Bristol Myers' psoriasis drug beats Amgen rival in phase 3

Bristol Myers Squibb’s deucravacitinib has outperformed Amgen’s Otezla in a phase 3 clinical trial of patients with moderate to severe plaque psoriasis. The study linked deucravacitinib to improvements in symptom severity against two measures that served as the co-primary endpoints. 

Deucravacitinib, also known as BMS-986165, is an inhibitor of TYK2, an intracellular kinase involved in the mediation of the signaling of cytokines IL-23, IL-12 and Type I IFN. As the cytokines play a role in inflammatory and immune responses, Bristol Myers postulated that inhibiting TYK2 could improve outcomes in a range of diseases including psoriasis, lupus and inflammatory bowel disease.

The phase 3 results go some way toward validating that hypothesis. Bristol Myers is yet to share numbers from the trial, but the snapshot it provided Tuesday is positive for the prospects of deucravacitinib in psoriasis.

Investigators enrolled 666 patients in the trial and randomized them to receive oral TYK2 inhibitor deucravacitinib, Otezla or placebo. After 16 weeks, Bristol Myers assessed the number of people in each cohort to achieve a 75% or greater improvement on the Psoriasis Area and Severity Index (PASI) and be classed as clear or almost clear in a physician assessment. 

Deucravacitinib outperformed placebo on both those measures, resulting in the trial hitting its two co-primary endpoints. More notably, the trial also showed deucravacitinib was superior to Otezla against the co-primary endpoints. Safety was consistent with the phase 2 data.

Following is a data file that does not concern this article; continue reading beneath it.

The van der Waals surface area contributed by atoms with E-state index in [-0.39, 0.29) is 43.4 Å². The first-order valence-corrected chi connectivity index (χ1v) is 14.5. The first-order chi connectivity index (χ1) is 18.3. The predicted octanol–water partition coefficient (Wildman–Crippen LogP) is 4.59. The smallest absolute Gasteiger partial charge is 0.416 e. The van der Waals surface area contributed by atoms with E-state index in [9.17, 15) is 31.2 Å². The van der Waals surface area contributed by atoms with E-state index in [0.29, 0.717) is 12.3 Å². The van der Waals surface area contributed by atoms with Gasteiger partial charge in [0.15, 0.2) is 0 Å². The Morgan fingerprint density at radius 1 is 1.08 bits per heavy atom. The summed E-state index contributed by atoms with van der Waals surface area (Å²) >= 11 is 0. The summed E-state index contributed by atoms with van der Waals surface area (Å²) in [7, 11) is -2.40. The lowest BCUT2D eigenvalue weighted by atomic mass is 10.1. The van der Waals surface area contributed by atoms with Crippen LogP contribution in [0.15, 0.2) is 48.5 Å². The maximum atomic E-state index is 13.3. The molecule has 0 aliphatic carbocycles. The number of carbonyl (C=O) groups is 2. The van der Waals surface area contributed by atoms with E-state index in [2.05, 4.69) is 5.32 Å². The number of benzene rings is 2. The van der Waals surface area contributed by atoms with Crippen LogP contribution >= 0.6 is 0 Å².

Exactly how strong a position Bristol Myers is in will only become clear when it shares full data from the phase 3 trial at a future medical meeting. For now, though, Bristol Myers looks to be positioned to try to live up to the blockbuster sales projections attached to deucravacitinib.

The drug attracted those projections on the strength of midphase data and the potential for Bristol Myers to win approval in multiple major indications. In phase 2, Bristol Myers found 69% of people experienced PASI 75 after treatment with deucravacitinib. Around one-third of patients achieved PASI 75 in the two clinical trials Amgen used to support approval of Otezla. It may be some time before those differences translate into a hit on Amgen sales, though.

"BMY TYK2i was superior in the first Phase III but reiterate (1) no major surprise to us and to many others, (2) BMY will not file until later in 2021 after the 2nd study needs in Q1:21, (3) will take time given a standard review and timelines suggest TYK2 would be ramping 2022-2023 and (4) like any new oral derm product - will take time to due to req'd safety comfort levels and conservative doctor prescribing," Jefferies analysts wrote in a note to investors.